LESSON 1: Introduction to Ethics

 In the First Person: An Outline of General Ethics (2nd ed.) by Aldo Vendemiati

What is ethics?
Philosophical ethics can also be called? Moral philosophy
“The science that indicates what man must do to be
Common definition of philosophical ethics
good, that is, worthy of his own humanity”
“The science of what man should be, since the moral
life does not consist only in doing in a strict sense, but
in the orientation of all our activities… in a determined
More appropriate definition way, toward a determined human ideal”

In other words: to seek a meaning for human
existence
How must we be to fully realize our human
Main ethical question
personality?
Rational investigation of man, the world, and God,
To do philosophy
seeking to know the truth
A thinker who seeks a rational basis for his judgments
without making an appeal to myth, faith or majority
opinion
What is a philosopher?
He does not draw arguments from the truth of faith

He keeps his discussion on a rigorously rational plane
Relationship of ethical theology and philosophical
ethics

Philosophical Method
Wonder
3 fundamental attitudes of philosophical inquiry Reverence
Loving desire
 Implies the availability to listen thoroughly
 The effort to be quiet in order to understand
(vs. preparing our argument while the other is
Reverence
talking)
 The renouncement of any attempt to imprison
an object in something already known
According to the Greeks:
 A “thirst” for truth
Loving desire
 An interior “yearning” towards the mysterious
message enclosed in reality
Wonder
Minimum of philosophy

Moral experience This is from where we begin reworking our experience
to reach the clarifications and the in-depth study
proper to ethical/philosophical research
How is the reflection on our own life enriched? Through dialogue with our neighbors, spoken or
written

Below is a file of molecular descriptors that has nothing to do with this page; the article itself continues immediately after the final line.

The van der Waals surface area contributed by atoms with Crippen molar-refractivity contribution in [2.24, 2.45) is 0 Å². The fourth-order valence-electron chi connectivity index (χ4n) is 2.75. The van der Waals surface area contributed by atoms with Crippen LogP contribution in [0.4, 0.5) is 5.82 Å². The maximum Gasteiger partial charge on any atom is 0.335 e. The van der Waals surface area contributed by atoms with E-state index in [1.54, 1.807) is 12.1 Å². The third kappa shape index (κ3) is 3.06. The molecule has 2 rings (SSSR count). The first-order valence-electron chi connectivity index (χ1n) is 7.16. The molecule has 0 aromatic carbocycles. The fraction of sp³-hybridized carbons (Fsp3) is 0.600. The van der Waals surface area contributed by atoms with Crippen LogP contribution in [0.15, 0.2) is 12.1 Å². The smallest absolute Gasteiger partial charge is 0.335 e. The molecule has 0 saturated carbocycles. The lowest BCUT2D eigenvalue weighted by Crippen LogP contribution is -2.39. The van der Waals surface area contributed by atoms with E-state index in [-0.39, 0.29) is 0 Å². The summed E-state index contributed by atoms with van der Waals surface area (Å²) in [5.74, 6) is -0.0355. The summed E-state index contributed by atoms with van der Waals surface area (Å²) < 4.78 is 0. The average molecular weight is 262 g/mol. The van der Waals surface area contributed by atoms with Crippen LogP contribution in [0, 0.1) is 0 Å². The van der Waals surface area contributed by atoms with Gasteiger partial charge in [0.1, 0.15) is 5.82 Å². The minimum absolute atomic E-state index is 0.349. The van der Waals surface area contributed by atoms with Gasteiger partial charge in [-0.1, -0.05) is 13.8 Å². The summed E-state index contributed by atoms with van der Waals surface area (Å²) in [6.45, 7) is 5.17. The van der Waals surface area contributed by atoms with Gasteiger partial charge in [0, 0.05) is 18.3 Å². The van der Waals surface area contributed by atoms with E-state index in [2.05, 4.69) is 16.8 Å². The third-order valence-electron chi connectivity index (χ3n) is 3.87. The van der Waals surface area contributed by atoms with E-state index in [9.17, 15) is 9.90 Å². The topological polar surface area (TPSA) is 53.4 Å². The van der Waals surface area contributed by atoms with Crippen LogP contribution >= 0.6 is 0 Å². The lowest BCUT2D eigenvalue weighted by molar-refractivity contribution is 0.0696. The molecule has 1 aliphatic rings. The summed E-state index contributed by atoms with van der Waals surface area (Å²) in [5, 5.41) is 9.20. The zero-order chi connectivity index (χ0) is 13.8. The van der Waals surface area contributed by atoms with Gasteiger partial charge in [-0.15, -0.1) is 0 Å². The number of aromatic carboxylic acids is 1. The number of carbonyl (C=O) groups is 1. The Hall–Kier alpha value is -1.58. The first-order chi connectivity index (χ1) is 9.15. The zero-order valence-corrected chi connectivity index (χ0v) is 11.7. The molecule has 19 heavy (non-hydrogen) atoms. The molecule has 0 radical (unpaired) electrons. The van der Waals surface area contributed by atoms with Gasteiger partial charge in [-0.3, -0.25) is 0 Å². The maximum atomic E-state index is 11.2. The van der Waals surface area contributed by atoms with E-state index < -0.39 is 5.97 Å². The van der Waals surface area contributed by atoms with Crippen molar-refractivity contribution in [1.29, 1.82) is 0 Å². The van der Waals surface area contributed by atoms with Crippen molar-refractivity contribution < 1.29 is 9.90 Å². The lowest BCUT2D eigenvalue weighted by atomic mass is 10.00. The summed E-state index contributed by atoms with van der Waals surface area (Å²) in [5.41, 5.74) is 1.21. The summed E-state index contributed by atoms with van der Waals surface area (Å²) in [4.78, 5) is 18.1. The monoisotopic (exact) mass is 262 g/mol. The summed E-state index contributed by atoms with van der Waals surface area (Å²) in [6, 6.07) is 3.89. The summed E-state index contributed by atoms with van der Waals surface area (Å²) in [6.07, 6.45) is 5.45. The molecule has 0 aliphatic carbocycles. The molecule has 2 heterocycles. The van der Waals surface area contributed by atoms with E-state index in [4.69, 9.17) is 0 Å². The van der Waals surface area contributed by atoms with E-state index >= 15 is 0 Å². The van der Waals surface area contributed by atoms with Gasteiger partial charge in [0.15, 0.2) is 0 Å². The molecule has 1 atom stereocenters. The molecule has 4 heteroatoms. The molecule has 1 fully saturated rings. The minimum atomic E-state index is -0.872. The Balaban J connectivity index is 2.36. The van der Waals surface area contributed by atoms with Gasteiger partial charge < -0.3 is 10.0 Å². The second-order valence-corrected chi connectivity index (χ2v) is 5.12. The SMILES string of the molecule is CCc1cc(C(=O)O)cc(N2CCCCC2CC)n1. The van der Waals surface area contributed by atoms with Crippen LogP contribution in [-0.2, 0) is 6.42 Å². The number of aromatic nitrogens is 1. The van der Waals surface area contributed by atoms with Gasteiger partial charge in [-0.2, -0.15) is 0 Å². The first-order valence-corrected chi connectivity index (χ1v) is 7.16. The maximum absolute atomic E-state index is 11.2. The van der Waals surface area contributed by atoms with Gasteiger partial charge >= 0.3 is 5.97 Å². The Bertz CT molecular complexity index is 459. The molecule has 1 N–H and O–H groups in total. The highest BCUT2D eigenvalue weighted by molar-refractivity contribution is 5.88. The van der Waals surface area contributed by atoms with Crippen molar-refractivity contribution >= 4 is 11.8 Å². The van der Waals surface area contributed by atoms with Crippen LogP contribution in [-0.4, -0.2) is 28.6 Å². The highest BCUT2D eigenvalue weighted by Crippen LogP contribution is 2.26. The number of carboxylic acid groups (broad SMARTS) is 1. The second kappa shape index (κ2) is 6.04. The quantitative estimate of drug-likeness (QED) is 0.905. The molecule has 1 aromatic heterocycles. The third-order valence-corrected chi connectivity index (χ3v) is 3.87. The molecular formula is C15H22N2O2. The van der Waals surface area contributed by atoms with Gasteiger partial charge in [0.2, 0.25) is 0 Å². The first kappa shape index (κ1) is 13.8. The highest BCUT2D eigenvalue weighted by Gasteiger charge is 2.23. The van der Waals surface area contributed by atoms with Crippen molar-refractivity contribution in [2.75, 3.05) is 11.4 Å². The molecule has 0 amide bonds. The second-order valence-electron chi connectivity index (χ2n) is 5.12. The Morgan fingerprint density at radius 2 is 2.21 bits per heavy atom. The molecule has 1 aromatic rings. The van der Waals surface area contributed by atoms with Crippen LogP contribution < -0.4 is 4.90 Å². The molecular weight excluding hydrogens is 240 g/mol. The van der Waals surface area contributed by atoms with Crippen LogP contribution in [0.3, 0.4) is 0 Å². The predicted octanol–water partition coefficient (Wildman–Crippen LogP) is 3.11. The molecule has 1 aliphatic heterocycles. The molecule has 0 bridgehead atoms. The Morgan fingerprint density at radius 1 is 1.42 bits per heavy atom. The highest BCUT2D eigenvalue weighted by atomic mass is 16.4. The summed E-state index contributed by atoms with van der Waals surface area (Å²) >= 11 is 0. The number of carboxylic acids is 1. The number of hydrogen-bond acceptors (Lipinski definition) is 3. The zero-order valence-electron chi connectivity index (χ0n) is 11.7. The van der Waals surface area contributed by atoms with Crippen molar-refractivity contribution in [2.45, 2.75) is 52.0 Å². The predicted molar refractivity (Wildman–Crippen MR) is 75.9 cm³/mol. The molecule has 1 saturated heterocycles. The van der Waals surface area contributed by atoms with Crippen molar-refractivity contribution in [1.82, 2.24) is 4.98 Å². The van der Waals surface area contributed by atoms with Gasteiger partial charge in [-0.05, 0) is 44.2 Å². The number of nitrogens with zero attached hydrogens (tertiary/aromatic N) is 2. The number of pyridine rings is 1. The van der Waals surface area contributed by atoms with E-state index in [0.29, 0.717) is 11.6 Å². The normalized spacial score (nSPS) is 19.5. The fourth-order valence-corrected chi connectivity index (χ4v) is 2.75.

way of behaving.” each Education. economic situations. religious tradition. character which corresponds to the Latin word mos. prescribe how someone should act to be a good human being. Morality: concerned with the end of human action – the end which man cannot determine for himself. “No man is an island” In the shaping of that “minimum-of-philosophy. that is. “Moral values can only be realized by persons” – don’t need anymore explanations Mediation of a defined series of immediate evidences  Ex. hypothetical norms vs. you must have recourse to certain A normative-categorical science means. ethics and morality are synonymous Concerned with moral experience The object of all ethical reflection is specifically moral experience – draw consequences for human action Not to merely describe human actions Normative vs. end that man can choose for himself. to be worthy of one’s own humanity . etc. “Humility is a virtue” – can be Mediated Evidence demonstrated but some complex reasoning is required Task of philosophy Dismantling the obvious to gain access to the evident Specific Characteristics of Philosophical Ethics Greek word ethos – use. doesn’t question if they are fruits of knowledge. of us has been conditioned by cultural influences language. Descriptive:  “ought”/norm vs. To be free from condition You first have to admit that you have been conditioned The Obvious and The Evident Obvious: admitted in an uncritical way without reasoning about them. Evident true Evident: present in the act of knowing. just describing Ethics describes human action but also prescribes certain obligations and imposes certain prohibitions Normative science/technologies: if you want to obtain such end. fantasy or prejudice  To be obvious is NOT sufficient criteria to be Obvious vs. categorical norms. social models. evident to my intellect Evidence gathered directly from reality Immediate Evidence  Ex. custom. moris.